Laura Dern and Diane Ladd
Laura Dern and Diane Ladd
Laura Dern and Diane Ladd
Laura Dern
Laura Dern
Laura Dern

Joy Trailer


Joy Mangano always wanted to be an inventor and, after getting married, having three children and then getting divorced, she finally decides to follow her dream. It's often the male entrepreneurs that people remember in history, but Joy proves that women can be just as powerful as she rises to become president of her own company, Ingenious Designs, and invents the cutting edge cleaning system, 'Miracle Mop'; all while taking care of a family on her own and running into some difficult circumstances along the way. Betrayed, occasionally on the wrong side of the law and suffering from many losses, Joy is the living embodiment of what doesn't kill you makes you stronger - and with millions of dollars in sales, she's certainly stronger.

Continue: Joy Trailer

HBO Cancels Laura Dern's 'Enlightened' After Two Seasons


Laura Dern Diane Ladd Luke Wilson

HBO has cancelled Laura Dern's dramedy 'Enlightened' after just two seasons. Though critics loved the series, it failed to pull in large audience numbers and - as we're now well aware - that won't cut it in the ruthless world of American television. "It was a very difficult decision," a rep for HBO told E! Online in a statement. "We've decided not to continue Enlightened for a third season. We're proud of the show and we look forward to working with Mike White and Laura Dern in the future."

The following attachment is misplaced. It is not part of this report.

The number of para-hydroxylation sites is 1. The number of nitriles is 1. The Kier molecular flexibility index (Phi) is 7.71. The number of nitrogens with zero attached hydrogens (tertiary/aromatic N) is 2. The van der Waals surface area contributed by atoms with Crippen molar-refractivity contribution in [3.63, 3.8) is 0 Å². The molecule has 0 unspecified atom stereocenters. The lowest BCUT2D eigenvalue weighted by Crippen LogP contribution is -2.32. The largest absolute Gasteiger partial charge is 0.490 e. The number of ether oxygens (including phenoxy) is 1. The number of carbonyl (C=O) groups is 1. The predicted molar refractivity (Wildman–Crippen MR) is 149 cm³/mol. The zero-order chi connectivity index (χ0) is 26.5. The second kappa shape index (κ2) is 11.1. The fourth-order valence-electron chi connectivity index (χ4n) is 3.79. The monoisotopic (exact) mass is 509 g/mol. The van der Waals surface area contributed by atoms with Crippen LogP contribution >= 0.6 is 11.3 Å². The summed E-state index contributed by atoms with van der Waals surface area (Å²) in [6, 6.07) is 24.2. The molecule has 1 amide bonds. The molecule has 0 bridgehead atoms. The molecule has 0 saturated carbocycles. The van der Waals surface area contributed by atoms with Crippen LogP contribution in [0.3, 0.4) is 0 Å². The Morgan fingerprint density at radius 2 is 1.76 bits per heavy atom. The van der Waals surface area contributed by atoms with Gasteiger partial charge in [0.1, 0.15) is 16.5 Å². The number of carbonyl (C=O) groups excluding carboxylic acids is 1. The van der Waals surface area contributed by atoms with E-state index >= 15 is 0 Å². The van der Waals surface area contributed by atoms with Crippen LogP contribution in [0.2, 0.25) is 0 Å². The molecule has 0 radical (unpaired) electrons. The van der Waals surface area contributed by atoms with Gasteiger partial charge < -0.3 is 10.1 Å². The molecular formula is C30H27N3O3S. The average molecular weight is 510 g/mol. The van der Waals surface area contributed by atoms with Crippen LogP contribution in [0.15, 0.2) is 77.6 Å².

In fairness, Enlightened was expected to get the chop during HBO's bloody cull last year when Hung, How To Make It In America and Zach Galifianakis' Bored To Death were all cancelled. As mentioned, the show was a big hit with critics and Dern - one of America's finest television actresses - won the Golden Globe for Best Actress In A Comedy Series for the first season. The show was also nominated for Best Comedy Series that same year.

The show followed the story of Amy Jellicoe (Dern), a self-destructive executive who tries to get her life back together after the implosion of her professional life and a subsequent philosophical awakening in rehabilitation. She moved  back in with her mother (played by her real-life mom Diane Ladd) and reconnects with her ex-husband Levi (played by Luke Wilson) who is also struggling with his own demons and addictions. 

Continue reading: HBO Cancels Laura Dern's 'Enlightened' After Two Seasons

The World's Fastest Indian Review


Good
"You live more in five minutes on a bike... than some people live in their lifetime," says the plucky, gravel-voiced Burt Munro (Anthony Hopkins), early on in writer-director Roger Donaldson's The World's Fastest Indian. That line and the scene containing it eloquently sum up Munro's fearless devotion to his lifelong love: speed racing, specifically on his re-conditioned 1920s-era Indian motorcycle. World's Fastest is part biopic, part road movie, part triumph of the sprit moviemaking, but, underneath all that, it's a tribute to the aging Munro, whose grit and tenacity elevated him for small-time obscurity to the status of motorcycling legend--the holder of several land speed records.